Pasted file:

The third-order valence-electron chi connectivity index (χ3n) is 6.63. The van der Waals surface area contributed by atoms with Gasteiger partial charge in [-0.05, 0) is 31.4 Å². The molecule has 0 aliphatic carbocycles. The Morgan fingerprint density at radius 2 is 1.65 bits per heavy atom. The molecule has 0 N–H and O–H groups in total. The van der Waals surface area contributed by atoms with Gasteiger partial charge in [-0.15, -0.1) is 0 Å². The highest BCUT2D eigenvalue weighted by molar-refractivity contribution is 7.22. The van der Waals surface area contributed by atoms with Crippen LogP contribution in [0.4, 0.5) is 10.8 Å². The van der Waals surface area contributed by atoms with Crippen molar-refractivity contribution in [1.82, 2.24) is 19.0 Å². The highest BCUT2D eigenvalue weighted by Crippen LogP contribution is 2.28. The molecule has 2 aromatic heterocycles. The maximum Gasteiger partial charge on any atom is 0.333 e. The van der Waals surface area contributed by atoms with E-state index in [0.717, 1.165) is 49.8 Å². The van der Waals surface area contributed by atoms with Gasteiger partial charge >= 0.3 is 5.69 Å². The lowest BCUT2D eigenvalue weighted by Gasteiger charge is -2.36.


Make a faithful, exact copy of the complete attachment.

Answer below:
The third-order valence-electron chi connectivity index (χ3n) is 6.63. The van der Waals surface area contributed by atoms with Gasteiger partial charge in [-0.05, 0) is 31.4 Å². The molecule has 0 aliphatic carbocycles. The Morgan fingerprint density at radius 2 is 1.65 bits per heavy atom. The molecule has 0 N–H and O–H groups in total. The van der Waals surface area contributed by atoms with Gasteiger partial charge in [-0.15, -0.1) is 0 Å². The highest BCUT2D eigenvalue weighted by molar-refractivity contribution is 7.22. The van der Waals surface area contributed by atoms with Crippen LogP contribution in [0.4, 0.5) is 10.8 Å². The van der Waals surface area contributed by atoms with Crippen molar-refractivity contribution in [1.82, 2.24) is 19.0 Å². The highest BCUT2D eigenvalue weighted by Crippen LogP contribution is 2.28. The molecule has 2 aromatic heterocycles. The maximum Gasteiger partial charge on any atom is 0.333 e. The van der Waals surface area contributed by atoms with E-state index in [0.717, 1.165) is 49.8 Å². The van der Waals surface area contributed by atoms with Gasteiger partial charge >= 0.3 is 5.69 Å². The lowest BCUT2D eigenvalue weighted by Gasteiger charge is -2.36.